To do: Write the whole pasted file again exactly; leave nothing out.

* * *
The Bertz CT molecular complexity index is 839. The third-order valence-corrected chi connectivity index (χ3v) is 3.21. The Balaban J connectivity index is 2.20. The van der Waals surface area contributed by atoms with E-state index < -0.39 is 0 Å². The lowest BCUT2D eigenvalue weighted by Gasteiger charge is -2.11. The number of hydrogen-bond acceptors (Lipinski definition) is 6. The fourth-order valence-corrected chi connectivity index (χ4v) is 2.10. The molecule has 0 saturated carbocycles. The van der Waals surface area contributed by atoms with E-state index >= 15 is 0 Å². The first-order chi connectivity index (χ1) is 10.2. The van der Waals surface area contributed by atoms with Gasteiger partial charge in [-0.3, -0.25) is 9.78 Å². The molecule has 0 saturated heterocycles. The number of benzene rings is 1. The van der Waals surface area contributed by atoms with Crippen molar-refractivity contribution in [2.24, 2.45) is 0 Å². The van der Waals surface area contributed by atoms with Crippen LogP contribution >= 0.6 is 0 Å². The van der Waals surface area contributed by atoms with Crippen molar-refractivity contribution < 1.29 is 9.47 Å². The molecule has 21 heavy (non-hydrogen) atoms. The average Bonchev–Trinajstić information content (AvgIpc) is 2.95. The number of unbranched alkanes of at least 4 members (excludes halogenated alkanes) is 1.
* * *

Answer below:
The Bertz CT molecular complexity index is 839. The third-order valence-corrected chi connectivity index (χ3v) is 3.21. The Balaban J connectivity index is 2.20. The van der Waals surface area contributed by atoms with E-state index < -0.39 is 0 Å². The lowest BCUT2D eigenvalue weighted by Gasteiger charge is -2.11. The number of hydrogen-bond acceptors (Lipinski definition) is 6. The fourth-order valence-corrected chi connectivity index (χ4v) is 2.10. The molecule has 0 saturated carbocycles. The van der Waals surface area contributed by atoms with E-state index >= 15 is 0 Å². The first-order chi connectivity index (χ1) is 10.2. The van der Waals surface area contributed by atoms with Gasteiger partial charge in [-0.3, -0.25) is 9.78 Å². The molecule has 0 saturated heterocycles. The number of benzene rings is 1. The van der Waals surface area contributed by atoms with Crippen molar-refractivity contribution in [2.24, 2.45) is 0 Å². The van der Waals surface area contributed by atoms with Crippen LogP contribution >= 0.6 is 0 Å². The van der Waals surface area contributed by atoms with Crippen molar-refractivity contribution < 1.29 is 9.47 Å². The molecule has 21 heavy (non-hydrogen) atoms. The average Bonchev–Trinajstić information content (AvgIpc) is 2.95. The number of unbranched alkanes of at least 4 members (excludes halogenated alkanes) is 1.